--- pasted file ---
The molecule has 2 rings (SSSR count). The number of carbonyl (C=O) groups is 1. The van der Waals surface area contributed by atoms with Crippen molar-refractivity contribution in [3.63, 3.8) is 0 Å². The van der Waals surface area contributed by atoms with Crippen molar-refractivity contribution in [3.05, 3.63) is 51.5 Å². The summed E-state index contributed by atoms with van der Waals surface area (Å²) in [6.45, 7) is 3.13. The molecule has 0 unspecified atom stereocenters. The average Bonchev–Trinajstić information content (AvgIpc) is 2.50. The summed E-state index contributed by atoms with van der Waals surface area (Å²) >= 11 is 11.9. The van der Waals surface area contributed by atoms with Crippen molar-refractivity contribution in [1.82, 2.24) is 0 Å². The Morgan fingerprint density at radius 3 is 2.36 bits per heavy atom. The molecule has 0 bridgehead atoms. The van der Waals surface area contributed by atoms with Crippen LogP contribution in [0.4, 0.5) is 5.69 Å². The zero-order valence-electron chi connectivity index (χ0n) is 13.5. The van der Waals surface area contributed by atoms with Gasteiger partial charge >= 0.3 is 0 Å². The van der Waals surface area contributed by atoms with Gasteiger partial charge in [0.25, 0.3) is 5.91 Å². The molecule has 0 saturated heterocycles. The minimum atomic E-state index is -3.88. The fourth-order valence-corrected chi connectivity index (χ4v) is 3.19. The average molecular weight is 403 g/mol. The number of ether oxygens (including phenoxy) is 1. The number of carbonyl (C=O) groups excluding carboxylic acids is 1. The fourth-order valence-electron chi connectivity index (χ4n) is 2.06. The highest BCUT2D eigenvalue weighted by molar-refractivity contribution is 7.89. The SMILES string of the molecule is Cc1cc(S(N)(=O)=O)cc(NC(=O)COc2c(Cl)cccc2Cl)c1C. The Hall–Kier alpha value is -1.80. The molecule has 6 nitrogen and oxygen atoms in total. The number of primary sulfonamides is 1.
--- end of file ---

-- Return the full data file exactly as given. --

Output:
The molecule has 2 rings (SSSR count). The number of carbonyl (C=O) groups is 1. The van der Waals surface area contributed by atoms with Crippen molar-refractivity contribution in [3.63, 3.8) is 0 Å². The van der Waals surface area contributed by atoms with Crippen molar-refractivity contribution in [3.05, 3.63) is 51.5 Å². The summed E-state index contributed by atoms with van der Waals surface area (Å²) in [6.45, 7) is 3.13. The molecule has 0 unspecified atom stereocenters. The average Bonchev–Trinajstić information content (AvgIpc) is 2.50. The summed E-state index contributed by atoms with van der Waals surface area (Å²) >= 11 is 11.9. The van der Waals surface area contributed by atoms with Crippen molar-refractivity contribution in [1.82, 2.24) is 0 Å². The Morgan fingerprint density at radius 3 is 2.36 bits per heavy atom. The molecule has 0 bridgehead atoms. The van der Waals surface area contributed by atoms with Crippen LogP contribution in [0.4, 0.5) is 5.69 Å². The zero-order valence-electron chi connectivity index (χ0n) is 13.5. The van der Waals surface area contributed by atoms with Gasteiger partial charge >= 0.3 is 0 Å². The van der Waals surface area contributed by atoms with Gasteiger partial charge in [0.25, 0.3) is 5.91 Å². The molecule has 0 saturated heterocycles. The minimum atomic E-state index is -3.88. The fourth-order valence-corrected chi connectivity index (χ4v) is 3.19. The average molecular weight is 403 g/mol. The number of ether oxygens (including phenoxy) is 1. The number of carbonyl (C=O) groups excluding carboxylic acids is 1. The fourth-order valence-electron chi connectivity index (χ4n) is 2.06. The highest BCUT2D eigenvalue weighted by molar-refractivity contribution is 7.89. The SMILES string of the molecule is Cc1cc(S(N)(=O)=O)cc(NC(=O)COc2c(Cl)cccc2Cl)c1C. The Hall–Kier alpha value is -1.80. The molecule has 6 nitrogen and oxygen atoms in total. The number of primary sulfonamides is 1.